VISIONS OF REALITY - Wednesday, 28. August 1957,, Pacific Palisades

The film

SHIRLEY - VISIONS OF REALITY brings to life thirteen paintings by the American painter Edward Hopper (1882 – 1967). Similar to tableaus vivants—a popular theatrical entertainment of the 19th century—the people depicted in Hopper’s paintings will become the protagonists in mini-dramas. The “snapshots” of the paintings will each be extended to a period of six minutes either before or after the events shown.
The film shows the episodes—and Hopper’s reconstructed paintings—chronologically over the course of one fictive day and night (from the 28th to the 29th of August) covering a period of 34 years, from 1931 till 1965. The order corresponds to the time of day or night depicted in the paintings or their subject (some of the titles already refer to this: Morning Sun, Night Window, Office at Night), as well as the year they were made.

VISIONS OF REALITY is a film that, above all, also achieves its impact by means of the soundtrack. As with Hopper’s pictures, the “outside world”, the “unseen”, determins events. Street sounds, music from the radio, events in neighbouring rooms are to be “visualised” by means of the soundtrack and will make the relevant year clear i.e. when the picture was made, the year in which the episode plays. As in Hopper’s pictures, the protagonists in the episode react to these off scene sounds and thus come into contact with the outside world.

The installation

The point of departure of VISIONS OF REALITY is the world of visual arts.
The idea to explore the depiction of reality not only by means of film, but also with the aid of the exhibition medium, seems obvious.
The settings of VISIONS OF REALITY are created in co-operation with representatives from the fields of painting, architecture and music. The artist Hanna Schimek, for example, visualises the landscapes outside the windows in Hopper’s works and the pictures shown on the walls in the form of paintings corresponding to the real size. This once again focuses on the theme of the exhibition – staging reality, imagining reality – with the devices of painting.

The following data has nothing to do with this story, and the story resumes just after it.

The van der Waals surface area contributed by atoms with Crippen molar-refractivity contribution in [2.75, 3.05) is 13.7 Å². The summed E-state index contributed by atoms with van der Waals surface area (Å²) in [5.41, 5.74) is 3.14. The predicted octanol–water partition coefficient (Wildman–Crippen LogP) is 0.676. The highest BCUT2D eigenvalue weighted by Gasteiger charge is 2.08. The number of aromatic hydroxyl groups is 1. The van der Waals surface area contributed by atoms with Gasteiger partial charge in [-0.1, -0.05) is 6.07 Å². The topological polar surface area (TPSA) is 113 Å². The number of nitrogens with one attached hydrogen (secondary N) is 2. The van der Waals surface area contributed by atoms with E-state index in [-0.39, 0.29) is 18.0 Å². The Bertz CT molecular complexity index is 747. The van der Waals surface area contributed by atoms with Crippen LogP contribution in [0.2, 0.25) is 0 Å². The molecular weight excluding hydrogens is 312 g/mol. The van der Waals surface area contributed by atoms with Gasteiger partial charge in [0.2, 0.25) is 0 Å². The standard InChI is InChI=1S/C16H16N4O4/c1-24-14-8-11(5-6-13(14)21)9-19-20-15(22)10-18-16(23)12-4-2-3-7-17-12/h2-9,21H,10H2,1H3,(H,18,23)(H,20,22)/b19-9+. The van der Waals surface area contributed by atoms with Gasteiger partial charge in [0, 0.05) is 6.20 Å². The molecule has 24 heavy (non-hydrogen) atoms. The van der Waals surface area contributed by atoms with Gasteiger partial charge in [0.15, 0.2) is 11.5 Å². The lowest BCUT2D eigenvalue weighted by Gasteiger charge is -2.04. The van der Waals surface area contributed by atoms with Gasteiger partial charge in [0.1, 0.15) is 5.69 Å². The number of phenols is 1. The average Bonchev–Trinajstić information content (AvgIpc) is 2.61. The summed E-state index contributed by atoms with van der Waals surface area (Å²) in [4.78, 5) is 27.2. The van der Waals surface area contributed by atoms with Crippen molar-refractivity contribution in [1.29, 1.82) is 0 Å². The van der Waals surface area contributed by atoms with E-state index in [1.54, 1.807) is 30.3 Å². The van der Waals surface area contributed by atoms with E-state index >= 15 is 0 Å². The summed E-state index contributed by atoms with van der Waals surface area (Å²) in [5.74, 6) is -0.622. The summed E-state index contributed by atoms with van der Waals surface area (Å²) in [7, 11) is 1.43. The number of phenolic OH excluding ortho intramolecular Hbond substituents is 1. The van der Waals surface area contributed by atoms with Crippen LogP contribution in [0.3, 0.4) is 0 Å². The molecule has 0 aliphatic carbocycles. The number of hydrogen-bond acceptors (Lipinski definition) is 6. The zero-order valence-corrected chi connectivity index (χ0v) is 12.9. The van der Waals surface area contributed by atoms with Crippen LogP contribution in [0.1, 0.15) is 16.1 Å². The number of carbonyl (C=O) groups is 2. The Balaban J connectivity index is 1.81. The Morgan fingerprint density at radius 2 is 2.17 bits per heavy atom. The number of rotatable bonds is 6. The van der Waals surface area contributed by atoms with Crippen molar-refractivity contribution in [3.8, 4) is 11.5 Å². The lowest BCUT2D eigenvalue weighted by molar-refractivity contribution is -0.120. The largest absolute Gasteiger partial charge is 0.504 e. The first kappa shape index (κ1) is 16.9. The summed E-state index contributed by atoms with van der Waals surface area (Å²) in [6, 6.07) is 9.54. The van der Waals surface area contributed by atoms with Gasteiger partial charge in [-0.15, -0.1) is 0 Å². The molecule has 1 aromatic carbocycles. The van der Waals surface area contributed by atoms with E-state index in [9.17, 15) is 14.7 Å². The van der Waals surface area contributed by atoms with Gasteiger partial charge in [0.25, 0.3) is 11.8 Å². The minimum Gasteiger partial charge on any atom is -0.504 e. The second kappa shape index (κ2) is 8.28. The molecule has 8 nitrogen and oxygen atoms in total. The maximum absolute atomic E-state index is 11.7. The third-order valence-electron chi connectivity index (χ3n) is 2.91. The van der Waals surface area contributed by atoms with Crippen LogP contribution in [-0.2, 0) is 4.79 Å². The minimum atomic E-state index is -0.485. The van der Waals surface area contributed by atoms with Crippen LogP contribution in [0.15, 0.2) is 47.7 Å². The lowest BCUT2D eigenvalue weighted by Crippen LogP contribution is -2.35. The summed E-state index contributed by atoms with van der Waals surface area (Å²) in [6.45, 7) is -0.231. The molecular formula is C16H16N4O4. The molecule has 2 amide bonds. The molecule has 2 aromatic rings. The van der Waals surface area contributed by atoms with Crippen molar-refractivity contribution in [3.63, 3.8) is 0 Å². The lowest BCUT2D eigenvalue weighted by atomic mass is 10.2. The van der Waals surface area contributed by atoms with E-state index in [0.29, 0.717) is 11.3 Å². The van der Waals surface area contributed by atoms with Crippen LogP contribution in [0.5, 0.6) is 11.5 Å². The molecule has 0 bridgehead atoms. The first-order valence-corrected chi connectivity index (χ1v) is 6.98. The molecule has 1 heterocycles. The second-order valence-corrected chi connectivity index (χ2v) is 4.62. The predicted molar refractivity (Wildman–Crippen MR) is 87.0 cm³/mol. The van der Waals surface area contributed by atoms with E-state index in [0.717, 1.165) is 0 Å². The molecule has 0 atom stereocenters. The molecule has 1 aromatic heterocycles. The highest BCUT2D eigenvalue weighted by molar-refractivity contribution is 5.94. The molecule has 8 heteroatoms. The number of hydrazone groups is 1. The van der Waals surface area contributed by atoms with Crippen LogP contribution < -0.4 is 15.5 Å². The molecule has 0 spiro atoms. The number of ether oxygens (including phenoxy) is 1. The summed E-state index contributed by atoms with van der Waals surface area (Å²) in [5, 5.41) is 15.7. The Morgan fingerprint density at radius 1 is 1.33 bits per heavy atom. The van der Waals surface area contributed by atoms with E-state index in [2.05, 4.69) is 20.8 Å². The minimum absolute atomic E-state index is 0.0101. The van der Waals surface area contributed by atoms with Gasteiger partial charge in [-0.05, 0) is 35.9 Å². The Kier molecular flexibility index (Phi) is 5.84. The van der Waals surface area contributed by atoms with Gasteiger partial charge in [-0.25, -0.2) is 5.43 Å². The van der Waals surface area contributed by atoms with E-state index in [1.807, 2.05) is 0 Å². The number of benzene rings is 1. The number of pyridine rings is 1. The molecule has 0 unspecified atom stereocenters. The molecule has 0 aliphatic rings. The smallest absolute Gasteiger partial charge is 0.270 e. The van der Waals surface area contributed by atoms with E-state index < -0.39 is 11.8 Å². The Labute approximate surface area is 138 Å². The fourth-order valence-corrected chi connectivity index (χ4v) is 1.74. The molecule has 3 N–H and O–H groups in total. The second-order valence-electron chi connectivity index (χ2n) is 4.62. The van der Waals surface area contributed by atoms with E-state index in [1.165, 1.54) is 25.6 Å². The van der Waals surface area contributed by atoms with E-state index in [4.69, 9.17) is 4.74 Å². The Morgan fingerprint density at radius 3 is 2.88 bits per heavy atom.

Because the film sets were only built for a specific camera position – the camera always retains the angle of viewing of the paintings, i.e. with a skewed perspective and only true to detail from the viewing side – visitors will be able to move around in anamorphic three-dimensional reconstructions of Hopper’s paintings.
Only then does it become clear that – contrary to the ostensible fidelity to reality – they actually often display false perspectives, unreal direction of light and shadows. The visitors perceive the barely noticeable distortions of perspective in the film and thus experience the tension between film reality and actual reality.
On the one hand, the exhibition permits visitors to look “behind the scenes” of the cinema illusion machine while, on the other hand, giving them the opportunity to enter the film sets and thus putting them in the role of the actors in the film and the figures in Hopper’s paintings.
A live video camera that is set up to record exactly the same detail of Hopper’s painting, also records the movements and activities of the public. The recordings are projected live in the rear part of the installation.

Wednesday, 28th of August, 1957, 6 p.m., Pacific Palisades, the first set of the planned film, was to be seen as an interactive installation together with 10 working models and an excerpt from the script at Kunsthalle Vienna from 3.10.2008 until 15.2.2009 as part of the exhibition Edward Hopper and Contemporary Art.

Team Installation Kunsthalle Wien:

Concept und Realisation
Gustav Deutsch

Illusionary painting and colour concept
Hanna Schimek

Assistence painting
Peter Niedermair

Object design
Richard Pirker

Architectural Advice
Arch DI Franz Berzl

Filmfonds Wien, BMUKK Innovative Film, Kunsthalle Wien